You can also use whatever other sauce seems good to you. Another common one is more of a gravy-type sauce. For this, you definitely want to sear the meatballs in the pan since you will deglaze the pan to make a sauce for the meatballs. If you would like to go this route, then take a look at the sauce portion of this Swedish meatball recipe from the Recipe Critic.

Freezing this Meatball Recipe

Instead of cooking them right away, you can refrigerate or freeze the formed meatballs. If you plan to refrigerate them, I recommend only making them a day in advance. Set the formed meatballs out on a baking sheet, loosely cover them with plastic wrap, and put them in the fridge.

For freezing, you form the meatballs and place them on a baking sheet. Then put them, uncovered, into the freezer until they have frozen solid. I usually just wait until the following day. Then transfer them to an airtight, freezer-safe container until the day before you are ready to use them. Thaw them by putting the meatballs in the fridge a day before you are planning to use them.

The frozen meatballs will stay fresh for 1 to 2 months in the freezer.

Super Tender Homemade Meatballs

Recipe by Marc PetersonCourse: EntréeDifficulty: Intermediate


Prep time


Cooking time


Total time



Tender, juicy meatballs that go with any sauce for dinner


  • 2 cups sourdough bread, cubed, crust removed

  • 1/2 cup milk

  • 1/2 cup white onion, finely chopped

  • 3 cloves garlic, minced

  • 1/4 cup parsley, minced

  • 1/4 cup basil, minced

  • 1 tablespoon fresh thyme, minced

  • 1/2 cup grated Parmigiano-Reggiano

  • 2 eggs

  • 1 teaspoon Worcestershire sauce

  • 1 teaspoon salt

  • 1/2 teaspoon pepper

  • 1/2 teaspoon allspice

  • 1/2 teaspoon mustard

  • 1/2 teaspoon nutmeg

  • 1 pound ground beef (80/20)

  • 1 pound ground pork


  • Combine the cubed bread with the milk in a medium-sized mixing bowl and use a fork to stir thoroughly, then set aside to let the milk soak
  • While the milk is soaking, take the time to chop, mince, and grate all of the ingredients as needed
  • Once the milk has soaked at least 10 minutes, use the fork to mash and stir the bread to break it up and ensure all of it has been soaked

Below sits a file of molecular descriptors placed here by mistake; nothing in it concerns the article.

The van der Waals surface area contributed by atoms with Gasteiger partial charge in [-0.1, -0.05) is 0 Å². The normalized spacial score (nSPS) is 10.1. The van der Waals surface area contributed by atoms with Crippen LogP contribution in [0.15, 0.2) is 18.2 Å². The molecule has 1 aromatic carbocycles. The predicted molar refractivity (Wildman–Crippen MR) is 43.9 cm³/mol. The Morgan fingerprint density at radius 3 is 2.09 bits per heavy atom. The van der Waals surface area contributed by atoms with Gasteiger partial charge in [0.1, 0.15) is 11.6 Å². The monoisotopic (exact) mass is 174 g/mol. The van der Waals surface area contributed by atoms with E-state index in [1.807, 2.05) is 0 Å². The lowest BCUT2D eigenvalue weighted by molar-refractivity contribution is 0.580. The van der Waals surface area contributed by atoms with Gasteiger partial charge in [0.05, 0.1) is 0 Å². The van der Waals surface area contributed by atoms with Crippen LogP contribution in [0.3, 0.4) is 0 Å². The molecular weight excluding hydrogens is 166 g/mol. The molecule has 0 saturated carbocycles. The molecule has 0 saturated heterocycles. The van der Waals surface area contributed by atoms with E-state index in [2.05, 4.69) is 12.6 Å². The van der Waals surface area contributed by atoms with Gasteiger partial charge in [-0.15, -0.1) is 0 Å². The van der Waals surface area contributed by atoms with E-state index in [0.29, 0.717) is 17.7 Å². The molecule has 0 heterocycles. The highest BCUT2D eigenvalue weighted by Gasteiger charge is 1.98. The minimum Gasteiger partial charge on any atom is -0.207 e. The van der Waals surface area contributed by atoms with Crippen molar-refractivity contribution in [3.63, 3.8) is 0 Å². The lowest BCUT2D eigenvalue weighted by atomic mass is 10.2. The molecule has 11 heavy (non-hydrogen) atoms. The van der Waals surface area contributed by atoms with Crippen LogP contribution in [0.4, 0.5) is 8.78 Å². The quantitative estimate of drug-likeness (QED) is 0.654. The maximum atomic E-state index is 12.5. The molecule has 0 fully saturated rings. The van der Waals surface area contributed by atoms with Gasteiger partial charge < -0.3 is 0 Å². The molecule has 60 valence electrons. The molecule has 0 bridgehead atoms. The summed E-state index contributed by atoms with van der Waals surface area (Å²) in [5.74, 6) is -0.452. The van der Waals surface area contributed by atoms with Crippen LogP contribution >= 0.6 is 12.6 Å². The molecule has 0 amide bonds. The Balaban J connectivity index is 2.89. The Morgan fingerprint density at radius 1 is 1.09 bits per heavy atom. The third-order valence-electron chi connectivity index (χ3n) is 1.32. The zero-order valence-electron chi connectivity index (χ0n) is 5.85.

• Add all other ingredients except the ground beef and pork to the milk/bread mixture, and stir thoroughly to combine
  • Loosely crumble the ground beef and pork into a large mixing bowl
  • Gently mix the bread/seasoning mixture into the ground meats until just combined
  • Form the meatballs by scooping out as much as you would like for a single meatball (I use about 2 tablespoons) and gently rolling it between your palms just until it comes into the right shape
  • Cook the meatballs using your preferred method from below
  • Sear and Simmer (My Preferred Method)
  • Add 2 tablespoons of butter or oil to a frying pan over medium-high heat
  • Put the meatballs into the pan to sear, rolling them around in the pan or turning them over to sear all sides
  • Turn the heat down to medium, add your desired sauce to the pan, and simmer for 15 to 20 minutes until the center of the meatballs read 160°F (72°C) on an instant-read thermometer – if you are making a pan-sauce gravy then remove the meatballs from the pan after searing and make the sauce and then add the meatballs back into the sauce to simmer
  • Baking
  • Preheat your oven to 350°F (175°C)
  • Put the meatballs on a foil-lined or greased baking sheet and cook 15 to 20 minutes turning once about halfway through until the center of the meatballs read 160°F (72°C) on an instant-read thermometer


  • The size of your meatballs will directly affect their cooking times, my times are given for smaller golfball-sized ones – cook to an internal temp of at least 160°F (72°C)
  • Regular white bread may be substituted for the sourdough
  • 2 pounds of beef can be used instead of the beef/pork mixture

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  1. A panade, who knew? My meatballs are always hit or miss in moistness, I’ll give it a try. Thanks Marc!